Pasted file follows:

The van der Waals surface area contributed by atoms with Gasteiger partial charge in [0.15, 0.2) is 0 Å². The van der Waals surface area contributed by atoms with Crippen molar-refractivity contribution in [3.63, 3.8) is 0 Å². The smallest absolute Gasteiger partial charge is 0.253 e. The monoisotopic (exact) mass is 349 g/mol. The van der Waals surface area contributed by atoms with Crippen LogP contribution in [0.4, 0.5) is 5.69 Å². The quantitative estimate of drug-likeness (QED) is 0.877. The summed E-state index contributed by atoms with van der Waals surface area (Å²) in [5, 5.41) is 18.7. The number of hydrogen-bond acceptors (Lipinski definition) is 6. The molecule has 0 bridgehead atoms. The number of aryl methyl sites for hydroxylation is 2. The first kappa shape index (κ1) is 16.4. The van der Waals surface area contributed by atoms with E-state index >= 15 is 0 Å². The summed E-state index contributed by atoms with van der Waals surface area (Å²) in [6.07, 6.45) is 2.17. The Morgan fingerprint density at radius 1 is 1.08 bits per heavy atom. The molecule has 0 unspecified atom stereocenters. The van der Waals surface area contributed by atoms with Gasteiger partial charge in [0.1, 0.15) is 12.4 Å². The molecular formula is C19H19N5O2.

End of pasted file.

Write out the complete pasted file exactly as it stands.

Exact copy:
The van der Waals surface area contributed by atoms with Gasteiger partial charge in [0.15, 0.2) is 0 Å². The van der Waals surface area contributed by atoms with Crippen molar-refractivity contribution in [3.63, 3.8) is 0 Å². The smallest absolute Gasteiger partial charge is 0.253 e. The monoisotopic (exact) mass is 349 g/mol. The van der Waals surface area contributed by atoms with Crippen LogP contribution in [0.4, 0.5) is 5.69 Å². The quantitative estimate of drug-likeness (QED) is 0.877. The summed E-state index contributed by atoms with van der Waals surface area (Å²) in [5, 5.41) is 18.7. The number of hydrogen-bond acceptors (Lipinski definition) is 6. The molecule has 0 bridgehead atoms. The number of aryl methyl sites for hydroxylation is 2. The first kappa shape index (κ1) is 16.4. The van der Waals surface area contributed by atoms with E-state index >= 15 is 0 Å². The summed E-state index contributed by atoms with van der Waals surface area (Å²) in [6.07, 6.45) is 2.17. The Morgan fingerprint density at radius 1 is 1.08 bits per heavy atom. The molecule has 0 unspecified atom stereocenters. The van der Waals surface area contributed by atoms with Gasteiger partial charge in [0.1, 0.15) is 12.4 Å². The molecular formula is C19H19N5O2.